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Easy Money: Empowered Mom Saves $21,000 on a Bogus Medical Bill
Lauren Caston had read my book, Never Pay the First Bill, so she knew how to defeat an overpriced hospital bill.
When you contest a bogus medical bill, the customer service reps for your hospital or insurance company may act like you don’t know what you’re talking about.
That’s what Lauren Caston found when she got a $21,826 hospital bill in April after a routine hernia surgery. She knew something was off when she got the bill. She had insurance and had only been at the facility for about four hours and went home the same day.
Thankfully, Lauren was ready. About a year earlier, the 35-year-old Tennessee mom of three had dealt with a different outrageous medical bill. Her daughter had slipped in the tub after hours, requiring a trip to the emergency room. That bill came to more than $4,400 – for four stitches!
A friend recommended my book, Never Pay the First Bill: And Other Ways to Fight the Health Care System and Win. Lauren read the book – which some call “The Art of War for health care” – and got equipped and empowered. She fought the bill until she realized the same daughter needed a surgery that year. That put them over their out-of-pocket max whether she got it reduced, or not, so she let it go.
But it left a bad taste in her mouth.
An educated patient is an empowered patient
Getting educated empowered Lauren to scrutinize the $21,826 hernia bill. She called her surgeon’s billing department. They suggested calling her insurer, Aetna, to get more details.
The Aetna representative sounded like he was reading from a script, Lauren said. He acted like she had done something wrong by failing to get the operation pre-authorized. Thus, she had to pay the bill, she was told.
This is typical. Don’t be surprised when the customer service reps for billing departments and insurance companies act dismissive when you question a medical bill. They’re usually reading from a script and don’t know themselves how to check a bill for accuracy or fair pricing. To put it bluntly: if you’re following my methods, you likely know more than they do.
Lauren isn’t the type of person to lean into conflict, but she didn’t back down – especially after she started getting calls from a bill collector working for the hospital. What!? The bill collector also didn’t care when she said she disputed the bill. They just wanted her to pay up.
Lauren called her surgeon’s office again to see if the operation had been pre-authorized or required pre-authorization – the pre-approval by an insurance company that’s sometimes required before a procedure. The surgeon’s biller said she would reach out to the insurance company to find out the problem. The biller called Lauren the next day to explain the issue. The insurance company had been using old billing codes and had misread them.
The surgeon’s office re-coded the claim and resubmitted it to Aetna.
It worked! The hospital got paid and adjusted Lauren’s bill. The amount she owed got reduced to $825.
BAM! Lauren saved more than $21,000!
“I love how little work I actually had to do…”
Several things stand out to Lauren about the experience. Foremost: patients must be on guard. “No one is looking out for the patient to make sure the patient isn’t overcharged,” she said. “You have to look out for yourself.”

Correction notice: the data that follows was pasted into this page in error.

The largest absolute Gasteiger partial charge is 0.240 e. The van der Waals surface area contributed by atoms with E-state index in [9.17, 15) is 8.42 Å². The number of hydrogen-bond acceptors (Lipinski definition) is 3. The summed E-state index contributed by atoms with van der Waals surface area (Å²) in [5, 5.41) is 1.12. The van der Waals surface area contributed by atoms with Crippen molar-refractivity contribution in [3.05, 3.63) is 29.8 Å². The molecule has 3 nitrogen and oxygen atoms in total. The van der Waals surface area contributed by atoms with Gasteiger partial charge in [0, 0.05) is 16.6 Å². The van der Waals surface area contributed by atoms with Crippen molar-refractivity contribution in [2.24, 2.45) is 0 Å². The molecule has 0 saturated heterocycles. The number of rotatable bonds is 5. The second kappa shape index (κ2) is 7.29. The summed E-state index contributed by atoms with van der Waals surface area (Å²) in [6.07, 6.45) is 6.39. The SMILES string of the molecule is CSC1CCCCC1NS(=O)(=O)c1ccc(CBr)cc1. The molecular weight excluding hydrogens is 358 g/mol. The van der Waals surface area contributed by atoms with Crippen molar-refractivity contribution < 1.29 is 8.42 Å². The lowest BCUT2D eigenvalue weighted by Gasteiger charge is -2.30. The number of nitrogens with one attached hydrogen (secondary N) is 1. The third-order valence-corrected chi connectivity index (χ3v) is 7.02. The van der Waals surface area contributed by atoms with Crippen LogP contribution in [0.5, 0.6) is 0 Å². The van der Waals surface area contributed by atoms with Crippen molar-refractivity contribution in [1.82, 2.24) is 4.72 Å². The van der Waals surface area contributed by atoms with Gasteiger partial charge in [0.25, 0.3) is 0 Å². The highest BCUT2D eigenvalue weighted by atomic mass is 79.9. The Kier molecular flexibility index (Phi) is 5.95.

That underscores the need for patients to get educated so they know how to protect themselves. My book and health literacy videos are a good place to start.
Lauren marvels about another takeaway from the experience.
“I love how little work I actually had to do to fix it,” she told me.
I love Lauren’s story because it illustrates my vision for teaching working Americans to become savvy health care consumers. Lauren read my book and got educated. She got equipped. She got empowered. She knew to question the bill – even though the so-called experts told her not to – and she got it corrected. Huge congratulations to her!
Now what about you? If you’re a patient, get educated so you and your loved ones don’t overpay for medical care or end up in debt. My book and health literacy videos are the starting point. Becoming a savvy health care consumer pays off!
Are you an employer, broker or HR person? You also need to get educated, and you need to educate your employees and clients.
If you’re a member of NABIP, the association for health benefits brokers, you can earn continuing education credit for watching my health literacy videos. Sign up here.
If you’re a member of SHRM, the association for HR people, you can also earn continuing education credit for watching my health literacy videos. Sign up here.
And if you’re an employer, or a broker or HR person, let’s work together to educate and empower your employees. They will save money and so will your health plan. My health literacy videos are an affordable and scalable solution. Email me at firstname.lastname@example.org and let’s join forces!
Lauren got educated so she knew what to do when she got her massive medical bill.
Lauren didn’t take no for an answer when she talked to the customer service reps for the hospital and insurance company.
Lauren found someone who would help – in her surgeon’s office – and that got the problem resolved.
It can be easier than you expect to win a medical billing battle.
Have you won a health care battle? Share your Victory Story with me so we can use it to inform and inspire others!
I’m looking for forward-thinking employers to equip their employees with my Never Pay Pathway health literacy videos. They’re based on my book, Never Pay the First Bill, and the knowledge will transform the way your employees engage the health care system.
The videos are an ENGAGING and AFFORDABLE resource that will save money for your employees, their families - and your health plan. Let’s stop overpaying for our health care, shall we? Email me at email@example.com for more information.